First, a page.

I’ve been working on a book for a few years now. I’m always keeping an eye out for good examples and problems I can use as exercises. Often, this means finding a brief reference, then digging into the scientific literature to flesh out the material from its original source. Sometimes, everything parses, and I get a new good example. Other times, the process breaks down.
The other day, I found What does randomness look like, an article from 2012 picked up by WIRED. This article mentioned two things I hadn’t seen before. One was a reference to glow worms making non-random patterns on the roofs of caves.
This seems like a really cool example to show students, so I started digging for the original material. The author credits Steven Pinker’s book “The Better Angels of our Nature” as the source, but no peer reviewed scientific article or data. When I got the book, sure enough I found it on page 205. Sure enough, Pinker gave better references. The example actually comes from a story by Stephen Jay Gould, from the book “Bully for Brontosaurus”. Gould has long been an icon for science writing in my family, so that discovery made me feel warm and fuzzy. The story goes that Gould visited caves in New Zealand, and used evolutionary theory to deduce that the glow worm populations would evolve to be more equally spaced than random. It is a good story, but one that you’d want data to support. And there is the catch. The picture label credited to glow worms is actually not real data – it’s a simulation created by Nobelist Ed Purcell for Gould!
So, there’s the problem. As it seems to stand at the moment, Gould’s hypothesis was just that – a hypothesis. There might be confounding factors like the shape of the cave roof. We really need a careful analysis of real glow worm data to determine if he’s right or not.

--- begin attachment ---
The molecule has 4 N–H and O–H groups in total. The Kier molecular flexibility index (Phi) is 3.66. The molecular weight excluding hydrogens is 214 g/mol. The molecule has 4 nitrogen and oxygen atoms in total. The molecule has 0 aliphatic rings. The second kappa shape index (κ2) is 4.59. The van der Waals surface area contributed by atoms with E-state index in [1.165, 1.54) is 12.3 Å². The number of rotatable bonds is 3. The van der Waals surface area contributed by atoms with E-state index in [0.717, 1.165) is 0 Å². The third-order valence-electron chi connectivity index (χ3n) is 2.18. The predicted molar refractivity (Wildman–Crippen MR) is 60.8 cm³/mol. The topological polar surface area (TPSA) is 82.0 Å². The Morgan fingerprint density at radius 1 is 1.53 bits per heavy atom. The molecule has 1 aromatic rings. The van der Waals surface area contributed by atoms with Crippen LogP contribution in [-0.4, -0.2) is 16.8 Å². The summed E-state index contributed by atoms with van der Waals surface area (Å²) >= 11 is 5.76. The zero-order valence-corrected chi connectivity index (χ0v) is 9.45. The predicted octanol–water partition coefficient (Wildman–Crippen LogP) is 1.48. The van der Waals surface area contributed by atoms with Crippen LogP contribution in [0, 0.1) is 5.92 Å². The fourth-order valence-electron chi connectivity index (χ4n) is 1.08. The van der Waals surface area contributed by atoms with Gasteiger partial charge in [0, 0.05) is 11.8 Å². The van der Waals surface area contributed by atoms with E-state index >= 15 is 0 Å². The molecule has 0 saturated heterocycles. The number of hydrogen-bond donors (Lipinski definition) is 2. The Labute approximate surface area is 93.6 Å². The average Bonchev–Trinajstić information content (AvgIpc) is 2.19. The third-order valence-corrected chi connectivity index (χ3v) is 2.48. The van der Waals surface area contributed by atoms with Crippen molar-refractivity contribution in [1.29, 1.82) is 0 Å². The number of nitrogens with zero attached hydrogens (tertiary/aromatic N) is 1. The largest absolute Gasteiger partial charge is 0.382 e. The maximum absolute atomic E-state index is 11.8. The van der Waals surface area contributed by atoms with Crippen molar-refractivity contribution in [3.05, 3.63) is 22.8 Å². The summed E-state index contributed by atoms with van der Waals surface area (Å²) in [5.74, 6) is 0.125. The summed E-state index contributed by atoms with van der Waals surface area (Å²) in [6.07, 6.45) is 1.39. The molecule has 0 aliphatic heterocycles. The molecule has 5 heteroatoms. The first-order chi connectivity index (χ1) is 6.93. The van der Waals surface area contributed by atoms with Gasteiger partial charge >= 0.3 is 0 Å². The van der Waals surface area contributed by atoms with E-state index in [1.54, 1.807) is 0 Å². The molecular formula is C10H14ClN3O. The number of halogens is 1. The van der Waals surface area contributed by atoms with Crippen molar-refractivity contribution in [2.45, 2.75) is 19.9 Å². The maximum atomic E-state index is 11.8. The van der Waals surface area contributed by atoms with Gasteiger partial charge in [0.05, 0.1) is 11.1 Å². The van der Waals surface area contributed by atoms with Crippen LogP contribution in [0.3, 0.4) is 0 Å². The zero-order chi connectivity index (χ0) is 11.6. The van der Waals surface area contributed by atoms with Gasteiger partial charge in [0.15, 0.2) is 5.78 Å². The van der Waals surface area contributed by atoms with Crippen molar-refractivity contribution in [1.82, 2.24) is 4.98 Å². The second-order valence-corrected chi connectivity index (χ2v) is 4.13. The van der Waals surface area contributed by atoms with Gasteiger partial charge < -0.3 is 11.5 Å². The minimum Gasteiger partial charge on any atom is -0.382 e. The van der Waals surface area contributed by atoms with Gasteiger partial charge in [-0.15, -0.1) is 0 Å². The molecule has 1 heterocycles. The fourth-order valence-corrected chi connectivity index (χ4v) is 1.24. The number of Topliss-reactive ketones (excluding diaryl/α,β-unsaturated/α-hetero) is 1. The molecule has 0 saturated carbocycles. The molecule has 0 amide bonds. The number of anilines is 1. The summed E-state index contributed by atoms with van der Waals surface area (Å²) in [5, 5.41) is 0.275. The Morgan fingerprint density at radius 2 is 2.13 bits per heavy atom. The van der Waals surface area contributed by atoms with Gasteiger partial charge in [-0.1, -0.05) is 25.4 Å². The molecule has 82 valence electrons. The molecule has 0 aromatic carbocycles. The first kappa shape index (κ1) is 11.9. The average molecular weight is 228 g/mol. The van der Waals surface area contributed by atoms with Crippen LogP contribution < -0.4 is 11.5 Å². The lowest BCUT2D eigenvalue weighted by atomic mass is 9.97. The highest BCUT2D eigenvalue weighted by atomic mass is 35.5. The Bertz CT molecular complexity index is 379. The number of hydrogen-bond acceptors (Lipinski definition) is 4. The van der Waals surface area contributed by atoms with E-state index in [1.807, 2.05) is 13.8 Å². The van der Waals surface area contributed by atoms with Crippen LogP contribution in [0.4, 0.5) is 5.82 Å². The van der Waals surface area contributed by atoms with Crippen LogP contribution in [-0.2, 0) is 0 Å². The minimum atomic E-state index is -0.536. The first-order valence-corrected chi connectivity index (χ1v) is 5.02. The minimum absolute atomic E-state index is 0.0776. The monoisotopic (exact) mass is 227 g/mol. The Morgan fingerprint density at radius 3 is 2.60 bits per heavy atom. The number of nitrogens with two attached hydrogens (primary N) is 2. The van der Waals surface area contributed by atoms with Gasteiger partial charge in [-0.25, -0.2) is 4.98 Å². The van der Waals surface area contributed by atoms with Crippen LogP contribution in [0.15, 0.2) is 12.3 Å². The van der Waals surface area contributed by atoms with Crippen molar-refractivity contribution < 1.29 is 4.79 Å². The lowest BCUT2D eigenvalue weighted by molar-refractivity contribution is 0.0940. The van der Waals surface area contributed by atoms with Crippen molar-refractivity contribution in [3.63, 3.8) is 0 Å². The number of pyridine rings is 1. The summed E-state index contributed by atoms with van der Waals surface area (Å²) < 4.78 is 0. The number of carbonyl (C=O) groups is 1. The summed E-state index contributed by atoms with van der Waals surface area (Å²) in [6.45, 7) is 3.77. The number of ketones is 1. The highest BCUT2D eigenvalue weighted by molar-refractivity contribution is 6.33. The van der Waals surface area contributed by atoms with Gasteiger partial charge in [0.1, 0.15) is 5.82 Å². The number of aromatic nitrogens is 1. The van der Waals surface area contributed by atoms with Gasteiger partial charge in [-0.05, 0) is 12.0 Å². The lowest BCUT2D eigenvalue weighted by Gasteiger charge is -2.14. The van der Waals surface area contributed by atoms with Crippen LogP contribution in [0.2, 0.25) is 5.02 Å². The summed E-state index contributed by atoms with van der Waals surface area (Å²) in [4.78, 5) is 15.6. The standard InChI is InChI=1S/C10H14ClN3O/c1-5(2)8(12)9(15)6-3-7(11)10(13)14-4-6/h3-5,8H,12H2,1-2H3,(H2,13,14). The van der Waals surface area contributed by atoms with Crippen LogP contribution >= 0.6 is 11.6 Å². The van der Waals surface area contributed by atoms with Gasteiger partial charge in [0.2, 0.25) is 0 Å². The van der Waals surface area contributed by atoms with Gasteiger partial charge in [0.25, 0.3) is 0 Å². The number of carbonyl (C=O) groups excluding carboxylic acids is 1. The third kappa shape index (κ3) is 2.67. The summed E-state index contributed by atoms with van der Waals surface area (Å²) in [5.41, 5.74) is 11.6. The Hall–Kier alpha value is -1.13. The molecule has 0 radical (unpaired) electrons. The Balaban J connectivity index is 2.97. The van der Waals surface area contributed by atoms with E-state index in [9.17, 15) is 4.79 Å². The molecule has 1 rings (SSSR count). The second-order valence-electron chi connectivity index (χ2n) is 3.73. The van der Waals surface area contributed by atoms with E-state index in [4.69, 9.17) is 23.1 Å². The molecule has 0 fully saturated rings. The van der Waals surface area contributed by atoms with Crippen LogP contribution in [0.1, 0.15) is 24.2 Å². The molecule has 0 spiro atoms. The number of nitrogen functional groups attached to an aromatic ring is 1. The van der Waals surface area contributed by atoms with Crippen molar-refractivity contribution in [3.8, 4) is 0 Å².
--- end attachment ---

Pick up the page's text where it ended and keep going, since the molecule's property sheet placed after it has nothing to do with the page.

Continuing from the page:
I have not checkout out the text of Gould’s article to see if he provides greater detail and references. I have not found any independent support yet for the idea either, although I did find this article which appears to have real glow worm location data available for analysis. Unfortunately, it’s an old scanned version and the image quality might not be good enough to tease out the answer to our question of interest.
This blog post also has another issue with the story telling, as I read it. In contrasting the work of Poisson with that of his contemporary Quetelet, it says Poisson “argued that Quetelet was missing a model for his data.” This seems a problematic statement – I have not had time to read Poisson original work, but in Stigler’s discussion of these works (I’ve found Stigler very authoritative in other contexts), Poisson introduces and promptly abandons his distribution, and never so concisely identifies Quetelet’s shortcomings as missing a “model”. The concept of a model doesn’t really seemed to have leaked into statistics by this point in time.